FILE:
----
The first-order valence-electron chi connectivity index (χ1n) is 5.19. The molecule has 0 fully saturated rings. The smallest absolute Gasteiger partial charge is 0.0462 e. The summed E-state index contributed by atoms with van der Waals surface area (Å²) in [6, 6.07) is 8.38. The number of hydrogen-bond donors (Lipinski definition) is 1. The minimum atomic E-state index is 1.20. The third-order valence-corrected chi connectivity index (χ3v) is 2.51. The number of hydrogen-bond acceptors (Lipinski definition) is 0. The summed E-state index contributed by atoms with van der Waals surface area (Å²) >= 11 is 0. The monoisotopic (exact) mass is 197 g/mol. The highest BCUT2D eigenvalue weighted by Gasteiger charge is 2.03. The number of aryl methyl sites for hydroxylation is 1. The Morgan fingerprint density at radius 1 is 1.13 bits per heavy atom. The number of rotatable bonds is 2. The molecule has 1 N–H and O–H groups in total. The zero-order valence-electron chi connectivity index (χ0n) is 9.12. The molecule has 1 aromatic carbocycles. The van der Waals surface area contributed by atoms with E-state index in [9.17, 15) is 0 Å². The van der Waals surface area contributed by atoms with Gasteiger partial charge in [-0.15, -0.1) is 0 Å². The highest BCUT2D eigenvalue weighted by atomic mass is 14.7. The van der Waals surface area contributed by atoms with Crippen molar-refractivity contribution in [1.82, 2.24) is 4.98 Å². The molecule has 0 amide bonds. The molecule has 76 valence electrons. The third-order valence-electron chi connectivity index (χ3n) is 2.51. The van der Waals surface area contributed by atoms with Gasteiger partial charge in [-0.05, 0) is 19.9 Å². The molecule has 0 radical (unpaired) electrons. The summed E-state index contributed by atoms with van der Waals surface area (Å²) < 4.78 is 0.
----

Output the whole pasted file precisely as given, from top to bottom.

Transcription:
The first-order valence-electron chi connectivity index (χ1n) is 5.19. The molecule has 0 fully saturated rings. The smallest absolute Gasteiger partial charge is 0.0462 e. The summed E-state index contributed by atoms with van der Waals surface area (Å²) in [6, 6.07) is 8.38. The number of hydrogen-bond donors (Lipinski definition) is 1. The minimum atomic E-state index is 1.20. The third-order valence-corrected chi connectivity index (χ3v) is 2.51. The number of hydrogen-bond acceptors (Lipinski definition) is 0. The summed E-state index contributed by atoms with van der Waals surface area (Å²) >= 11 is 0. The monoisotopic (exact) mass is 197 g/mol. The highest BCUT2D eigenvalue weighted by Gasteiger charge is 2.03. The number of aryl methyl sites for hydroxylation is 1. The Morgan fingerprint density at radius 1 is 1.13 bits per heavy atom. The number of rotatable bonds is 2. The molecule has 1 N–H and O–H groups in total. The zero-order valence-electron chi connectivity index (χ0n) is 9.12. The molecule has 1 aromatic carbocycles. The van der Waals surface area contributed by atoms with E-state index in [9.17, 15) is 0 Å². The van der Waals surface area contributed by atoms with Gasteiger partial charge in [-0.15, -0.1) is 0 Å². The highest BCUT2D eigenvalue weighted by atomic mass is 14.7. The van der Waals surface area contributed by atoms with Crippen molar-refractivity contribution in [1.82, 2.24) is 4.98 Å². The molecule has 0 amide bonds. The molecule has 76 valence electrons. The third-order valence-electron chi connectivity index (χ3n) is 2.51. The van der Waals surface area contributed by atoms with Gasteiger partial charge in [-0.05, 0) is 19.9 Å². The molecule has 0 radical (unpaired) electrons. The summed E-state index contributed by atoms with van der Waals surface area (Å²) < 4.78 is 0.